Before attending the 21st edition of the Conference of the Parties (COP21), the renowned conservationist and primatologist Jane Goodall visited Argentina. Inan exclusive chat with Sustentator, she describes the importance of climate change, the reasons for the historical failure of the conferences and alert abouttwo endangered ecosystems.
Jane Goodall is, undoubtedly, one of the persons who have historically fought for the protection of planet Earth. What began as a scientific venture into the jungle to study chimpanzees became an international crusade to raise awareness of the damage that humans are causing to other animal species, but also to himself. This crusade is such that of 365 days a year, Goodall travels 300 to encourage people around the world -especially the young- to start acting towards adopting a more sustainable way of life and generate a positive impact on the earth.
In her last tour around Latin America, she visited Argentina for the fifth time and was concerned about the imminent arrival of the COP21, while currently seen as an opportunity to put climate change on the international agenda. Prior to attending COP21, and after years of experience in research, conservation and environmental issues (today Goodall has no less than 81 years and she is never tired of trying to change the world), one of the most revolutionary women in history, she offers her view of the most important political-environmental event in recent times .
This year all the world's eyes are put on what happens these days in Paris and in the fight against climate change, a theme that is necessarily linked to other problems in the world today, such as poverty. How do you explain that bond?
Climate change is so important today. Why? Because it is happening and it is affecting forests, oceans, people. But it is not a unique problem, a combination of various factors that are present today. One problem that is affecting the world today is poverty. When a person is poor, it does not realize that if you are cutting a tree, that can contribute to the destruction of a forest, just think to heating. So people living in poverty do so in a way unfriendly to the environment because they try to meet their basic needs in the way possible.
What about other people who are not in poverty? How do they affect climate change?
Removing those who are in poverty, all of us are in a theoretical best quality of opportunity, but we have a lifestyle that is not sustainable. Why have lights on here when we could take advantage of natural light coming through the large windows? On the other hand, there is the problem of the large number of people living in this world. If we continue with this population growth, will not be able to meet the needs of all and the impact will be greater. How many people can withstand this planet?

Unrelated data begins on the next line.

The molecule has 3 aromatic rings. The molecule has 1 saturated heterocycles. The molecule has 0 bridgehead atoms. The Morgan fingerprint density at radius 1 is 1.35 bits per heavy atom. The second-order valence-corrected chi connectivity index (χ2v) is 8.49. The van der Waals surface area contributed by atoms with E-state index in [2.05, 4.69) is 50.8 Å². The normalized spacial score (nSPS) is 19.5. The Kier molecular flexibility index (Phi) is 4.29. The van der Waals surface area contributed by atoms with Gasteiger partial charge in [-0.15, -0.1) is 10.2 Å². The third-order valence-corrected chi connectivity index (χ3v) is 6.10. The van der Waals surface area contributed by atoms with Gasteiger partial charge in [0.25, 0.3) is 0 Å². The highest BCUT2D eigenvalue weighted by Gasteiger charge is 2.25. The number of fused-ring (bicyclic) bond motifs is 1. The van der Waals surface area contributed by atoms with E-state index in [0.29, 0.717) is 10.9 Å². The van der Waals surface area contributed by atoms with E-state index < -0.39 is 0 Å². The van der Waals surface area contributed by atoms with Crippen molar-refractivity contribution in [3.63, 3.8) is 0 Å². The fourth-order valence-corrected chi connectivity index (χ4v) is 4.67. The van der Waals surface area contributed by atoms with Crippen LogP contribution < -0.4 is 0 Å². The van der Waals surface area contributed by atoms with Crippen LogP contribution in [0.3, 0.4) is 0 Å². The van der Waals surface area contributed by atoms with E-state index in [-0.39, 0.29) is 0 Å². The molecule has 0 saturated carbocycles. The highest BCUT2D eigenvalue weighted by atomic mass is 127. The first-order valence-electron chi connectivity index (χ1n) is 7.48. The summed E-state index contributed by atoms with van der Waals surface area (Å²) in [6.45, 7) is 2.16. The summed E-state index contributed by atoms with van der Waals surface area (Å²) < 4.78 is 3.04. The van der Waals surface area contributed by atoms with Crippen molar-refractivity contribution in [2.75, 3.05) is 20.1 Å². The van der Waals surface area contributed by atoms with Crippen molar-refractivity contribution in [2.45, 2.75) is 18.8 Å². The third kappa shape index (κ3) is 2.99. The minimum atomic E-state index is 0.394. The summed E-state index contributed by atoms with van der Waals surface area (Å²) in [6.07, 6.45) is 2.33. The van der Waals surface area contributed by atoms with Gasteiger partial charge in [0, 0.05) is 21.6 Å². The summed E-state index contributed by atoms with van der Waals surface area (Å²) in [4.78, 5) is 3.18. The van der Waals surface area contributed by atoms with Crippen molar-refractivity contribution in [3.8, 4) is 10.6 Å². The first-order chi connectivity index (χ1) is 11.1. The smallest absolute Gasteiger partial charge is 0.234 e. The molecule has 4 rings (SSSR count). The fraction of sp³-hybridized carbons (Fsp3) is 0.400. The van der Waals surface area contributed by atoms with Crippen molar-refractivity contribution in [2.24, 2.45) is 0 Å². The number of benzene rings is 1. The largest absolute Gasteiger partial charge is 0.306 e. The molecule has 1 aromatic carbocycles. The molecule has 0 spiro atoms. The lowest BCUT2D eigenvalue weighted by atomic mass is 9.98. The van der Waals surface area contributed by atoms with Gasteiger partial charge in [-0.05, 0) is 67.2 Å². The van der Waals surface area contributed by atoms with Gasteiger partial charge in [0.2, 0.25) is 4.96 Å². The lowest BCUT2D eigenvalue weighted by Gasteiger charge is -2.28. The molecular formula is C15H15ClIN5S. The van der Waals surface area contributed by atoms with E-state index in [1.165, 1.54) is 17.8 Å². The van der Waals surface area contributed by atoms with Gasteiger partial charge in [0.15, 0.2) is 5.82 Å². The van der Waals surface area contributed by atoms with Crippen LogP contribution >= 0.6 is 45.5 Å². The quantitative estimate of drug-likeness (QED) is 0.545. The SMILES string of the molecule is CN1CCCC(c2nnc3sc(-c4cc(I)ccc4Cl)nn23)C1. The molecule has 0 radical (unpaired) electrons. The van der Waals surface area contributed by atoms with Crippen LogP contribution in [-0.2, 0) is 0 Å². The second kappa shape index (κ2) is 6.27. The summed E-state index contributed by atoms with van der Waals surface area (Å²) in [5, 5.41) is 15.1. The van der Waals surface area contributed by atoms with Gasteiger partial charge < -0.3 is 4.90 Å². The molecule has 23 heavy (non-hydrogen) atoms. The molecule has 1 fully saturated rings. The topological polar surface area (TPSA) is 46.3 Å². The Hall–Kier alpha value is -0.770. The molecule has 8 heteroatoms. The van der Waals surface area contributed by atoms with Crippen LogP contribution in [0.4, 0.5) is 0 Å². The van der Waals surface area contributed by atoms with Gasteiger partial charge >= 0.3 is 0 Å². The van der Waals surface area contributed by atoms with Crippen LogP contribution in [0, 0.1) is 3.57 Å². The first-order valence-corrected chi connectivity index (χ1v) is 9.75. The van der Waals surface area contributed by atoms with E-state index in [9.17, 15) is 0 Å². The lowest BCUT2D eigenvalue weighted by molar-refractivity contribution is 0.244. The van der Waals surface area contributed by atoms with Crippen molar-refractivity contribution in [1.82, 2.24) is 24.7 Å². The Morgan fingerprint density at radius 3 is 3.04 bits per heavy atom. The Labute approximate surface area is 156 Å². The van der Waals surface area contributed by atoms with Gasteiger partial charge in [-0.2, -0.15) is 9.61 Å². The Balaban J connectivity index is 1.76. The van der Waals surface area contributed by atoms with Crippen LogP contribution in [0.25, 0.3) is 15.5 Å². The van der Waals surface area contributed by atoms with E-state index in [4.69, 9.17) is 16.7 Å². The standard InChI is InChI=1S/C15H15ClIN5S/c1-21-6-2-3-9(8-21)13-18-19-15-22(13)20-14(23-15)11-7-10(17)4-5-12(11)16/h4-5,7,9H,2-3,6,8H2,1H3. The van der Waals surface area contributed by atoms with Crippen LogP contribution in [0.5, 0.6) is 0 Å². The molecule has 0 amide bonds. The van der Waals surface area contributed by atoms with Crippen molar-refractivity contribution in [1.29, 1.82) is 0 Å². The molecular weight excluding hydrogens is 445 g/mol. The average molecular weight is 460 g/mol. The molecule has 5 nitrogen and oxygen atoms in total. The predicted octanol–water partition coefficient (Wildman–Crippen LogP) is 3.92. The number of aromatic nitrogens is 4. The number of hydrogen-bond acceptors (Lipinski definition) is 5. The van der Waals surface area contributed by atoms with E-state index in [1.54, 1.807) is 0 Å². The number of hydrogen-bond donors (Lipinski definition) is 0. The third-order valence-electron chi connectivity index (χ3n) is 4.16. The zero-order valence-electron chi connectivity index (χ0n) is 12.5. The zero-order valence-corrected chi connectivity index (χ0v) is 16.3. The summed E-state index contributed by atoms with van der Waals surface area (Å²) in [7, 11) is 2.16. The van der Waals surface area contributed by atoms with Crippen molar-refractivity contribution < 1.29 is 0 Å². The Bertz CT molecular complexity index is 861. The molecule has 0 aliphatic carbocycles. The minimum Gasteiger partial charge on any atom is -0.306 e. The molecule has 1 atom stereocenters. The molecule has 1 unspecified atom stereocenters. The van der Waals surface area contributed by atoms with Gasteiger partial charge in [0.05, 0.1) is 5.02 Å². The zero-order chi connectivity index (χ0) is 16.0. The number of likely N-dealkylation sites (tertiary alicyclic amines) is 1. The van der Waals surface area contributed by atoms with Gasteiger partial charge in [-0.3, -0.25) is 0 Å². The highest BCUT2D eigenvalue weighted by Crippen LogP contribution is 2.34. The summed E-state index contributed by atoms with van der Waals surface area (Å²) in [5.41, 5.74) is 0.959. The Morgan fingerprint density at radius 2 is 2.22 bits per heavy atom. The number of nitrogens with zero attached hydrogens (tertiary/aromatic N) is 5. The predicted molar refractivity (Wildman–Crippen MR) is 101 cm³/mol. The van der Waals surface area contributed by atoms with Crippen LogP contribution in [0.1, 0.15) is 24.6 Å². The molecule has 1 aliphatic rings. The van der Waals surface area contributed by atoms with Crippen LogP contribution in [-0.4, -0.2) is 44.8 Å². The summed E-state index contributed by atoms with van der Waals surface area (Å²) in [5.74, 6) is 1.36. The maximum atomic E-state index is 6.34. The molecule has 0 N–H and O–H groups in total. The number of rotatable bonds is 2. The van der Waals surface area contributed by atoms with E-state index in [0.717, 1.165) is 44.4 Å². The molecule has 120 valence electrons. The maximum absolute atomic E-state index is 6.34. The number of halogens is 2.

That it is why is important to educate woman?
Of course. The education of women in underdeveloped and developing countries is key. There tend to have many children and give them tools necessary for there to be a family planning awareness. It is a problem that, for example in Argentina, plans to give support to women who have eight or nine children. That should not happen, they must have prior education.
When it comes to the COP, you often express your dissatisfaction and disappointment because of its historical failure . Why do you think it is so difficult to reach a successful agreement in the fight against climate change?
It is because of the unfortunate alliance between corporations and governments and the high level of corruption in the world. I always used to talk about the great disconnection there is between human's brain and heart and that separation becomes visible when making decisions. Agreements are decided without thinking about how those decisions can or are already affecting people, or can do so with future generations in 20 years. They are only thinking in what affects them today, now, how they get rich today. And therein lies the problem.
You have worked closely in the forests and know their problems, and have also had a very special connection with Roger Payne with regards on his work to take care of the oceans and the preservation of biodiversity in both areas. Why do you think that both forests and oceans are two of the most important issues to consider when talking about climate change?
Because we are talking about the two ecosystems that absorb carbon dioxide (CO2). As we destroy them, all the CO2 that was not absorbed, rises into the atmosphere, with the consequences that entails. We are throwing garbage in the oceans and practicing agriculture-based on invasive genetically modified organisms (GMO). The oceans and forests are in a dramatic situation.